Tuesday, February 19, 2008

Home sweet home

Yesterday I was waiting for D at the Chetpet Railway station. I suppose it would win the prize for one of the most uninviting station sitting in the midst of heaps of garbage. If you wonder what is new about Indian stations like this? The answer is the approach that goes through the by-lanes of a higher income slum (if you could call that).

Let me stop digressing and come to the post on hand which is not about Railways. I parked my bike on a vacant area abutting an authorized dump yard and waited for the train carrying D when a very unremarkable middle aged lady brushed by me. She went up to a tree and took off a bag from her shoulder and hung it on the tree. Then rummaging into something behind the same tree she pulled out a mat spread it on the ground and promptly went to sleep.

I awoke to the fact that I was in the living premises of somebody and I retreated to a safe distance. Looking around I saw several more dwelling places where neither walls nor roofs limited the habitable space of its occupants. Yes, you had an abundance of common area for free, that flat promoters would charge you an arm and leg for. The people I saw lived peacefully in the midst of the squalor I so detested stepping into a few minutes earlier.

A home is a very emotional issue for most of us and for many it is more than an investment or a tax saver. It is said bricks and mortar don’t make a home. It hit me hard yesterday, it really doesn’t. For most getting their own house is a huge achievement whether it is like these homes without boundaries or a brick and mortar one or even like this one. Whether a peaceful sleep to the occupants in each of these can be a common denominator is the big question.

I am trying to find a house that will fit my budget and looks like its going to be a long search.

IMG_0653 IMG_0654 IMG_0663Dakshinchitra - tamil house courtyard Bramin colonyKerala house Kerala house - long V bpcl logos 142 Kerla chistian house karnataka house rural andra


Some pictures of traditional South Indian homes taken by a traveler in one of my favourite spots in Chennai, Dakshin Chitra.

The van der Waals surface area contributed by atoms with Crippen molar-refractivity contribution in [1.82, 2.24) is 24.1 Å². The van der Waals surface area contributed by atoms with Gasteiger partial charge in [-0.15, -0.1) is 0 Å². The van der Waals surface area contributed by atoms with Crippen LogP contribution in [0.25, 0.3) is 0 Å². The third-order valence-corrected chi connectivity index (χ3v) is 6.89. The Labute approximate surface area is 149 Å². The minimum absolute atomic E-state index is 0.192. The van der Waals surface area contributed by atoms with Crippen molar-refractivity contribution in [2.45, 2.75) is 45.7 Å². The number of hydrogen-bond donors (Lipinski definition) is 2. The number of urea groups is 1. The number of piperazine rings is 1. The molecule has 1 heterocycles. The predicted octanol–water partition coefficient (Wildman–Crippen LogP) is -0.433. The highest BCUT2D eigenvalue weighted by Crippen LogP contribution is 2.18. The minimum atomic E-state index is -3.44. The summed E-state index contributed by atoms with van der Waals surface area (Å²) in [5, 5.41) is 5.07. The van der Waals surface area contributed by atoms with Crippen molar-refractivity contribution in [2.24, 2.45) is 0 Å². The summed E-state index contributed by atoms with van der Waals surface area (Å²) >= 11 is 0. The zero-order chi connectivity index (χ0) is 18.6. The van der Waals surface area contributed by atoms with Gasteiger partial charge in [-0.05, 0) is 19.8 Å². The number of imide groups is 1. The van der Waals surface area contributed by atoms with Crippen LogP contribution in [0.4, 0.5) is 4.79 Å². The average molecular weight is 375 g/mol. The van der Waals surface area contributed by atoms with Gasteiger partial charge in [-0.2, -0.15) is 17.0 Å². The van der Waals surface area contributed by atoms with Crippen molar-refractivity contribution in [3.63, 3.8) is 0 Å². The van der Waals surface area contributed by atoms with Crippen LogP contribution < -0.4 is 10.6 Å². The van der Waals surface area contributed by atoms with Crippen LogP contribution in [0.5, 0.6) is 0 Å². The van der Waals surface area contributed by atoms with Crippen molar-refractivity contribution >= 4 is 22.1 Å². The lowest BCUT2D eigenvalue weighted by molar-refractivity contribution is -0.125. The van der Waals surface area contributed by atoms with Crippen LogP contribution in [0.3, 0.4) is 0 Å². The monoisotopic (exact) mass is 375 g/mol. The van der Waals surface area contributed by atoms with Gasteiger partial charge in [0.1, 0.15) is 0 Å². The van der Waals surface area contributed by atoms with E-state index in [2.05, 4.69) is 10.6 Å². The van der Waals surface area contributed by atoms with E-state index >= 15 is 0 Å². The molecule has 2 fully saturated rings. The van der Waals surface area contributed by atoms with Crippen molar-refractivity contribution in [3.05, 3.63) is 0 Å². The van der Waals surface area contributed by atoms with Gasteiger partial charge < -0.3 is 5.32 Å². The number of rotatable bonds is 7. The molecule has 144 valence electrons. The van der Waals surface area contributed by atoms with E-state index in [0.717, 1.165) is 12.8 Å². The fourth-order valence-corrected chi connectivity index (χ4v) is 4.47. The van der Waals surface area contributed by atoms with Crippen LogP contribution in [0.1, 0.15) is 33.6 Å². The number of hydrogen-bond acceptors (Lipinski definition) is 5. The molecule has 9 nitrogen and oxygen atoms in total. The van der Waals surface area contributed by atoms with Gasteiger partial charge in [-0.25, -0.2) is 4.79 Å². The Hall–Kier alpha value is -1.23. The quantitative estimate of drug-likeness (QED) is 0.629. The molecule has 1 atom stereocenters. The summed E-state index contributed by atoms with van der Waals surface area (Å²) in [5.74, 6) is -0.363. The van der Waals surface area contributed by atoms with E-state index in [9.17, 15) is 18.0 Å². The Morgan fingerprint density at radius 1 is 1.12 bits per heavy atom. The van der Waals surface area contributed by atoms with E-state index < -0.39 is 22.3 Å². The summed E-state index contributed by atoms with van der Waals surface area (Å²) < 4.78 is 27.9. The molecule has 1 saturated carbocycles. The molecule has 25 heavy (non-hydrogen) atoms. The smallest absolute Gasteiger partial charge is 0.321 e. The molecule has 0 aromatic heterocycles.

9 comments:

Dhanya said...

Everybody will have their own dreams about their dream home.. And I'm not sure what to cal this 27 storied mansion for a family of six !!

Trinity said...

if we are going to build our house, the fusion of the various styles that we like, will make onlookers think we are slightly mad

our house, will it remain a dream... :(

Bungi said...

There was a fire-accident in one of the slums that we are working in. We provided relief materials to our clients who had lost almost all or everything. The most basic things they needed cost under Rs.600. And it was possible to pack it all in a sack...

Still Searching said...

Interesting observation in this post.. true, that you could be trespassing on someone's home right whne you're waiting at the bus stop or train station... Home is where the heart is.. I wonder also about so many of us who leave our real hometowns to settle in different cities or countries... how do you answer the question "where is my home?"...

Btw, read the poem by Kipling after ages on your sidebar... thanks for reminding me of it!

Still Searching said...
This comment has been removed by the author.
Gayatri said...

why does this country have so much poverty? *sigh* :|

and the saddest part is, right after eating like a dog and burning a huge hole in our pockets (for the ambiance of the fancy eat out) we find people begging.

makes me sick to the stomach!

Zee said...

oooo lovely pictures
happy house hunting

Bubbles of FireWhisky said...

beautiful pics... i wonder how, what with the estate prices going up, people are supposed to buy houses for themselves? a two BHK in pune itself is about 30-40 lkhs...

Chriz said...

i like the fotos...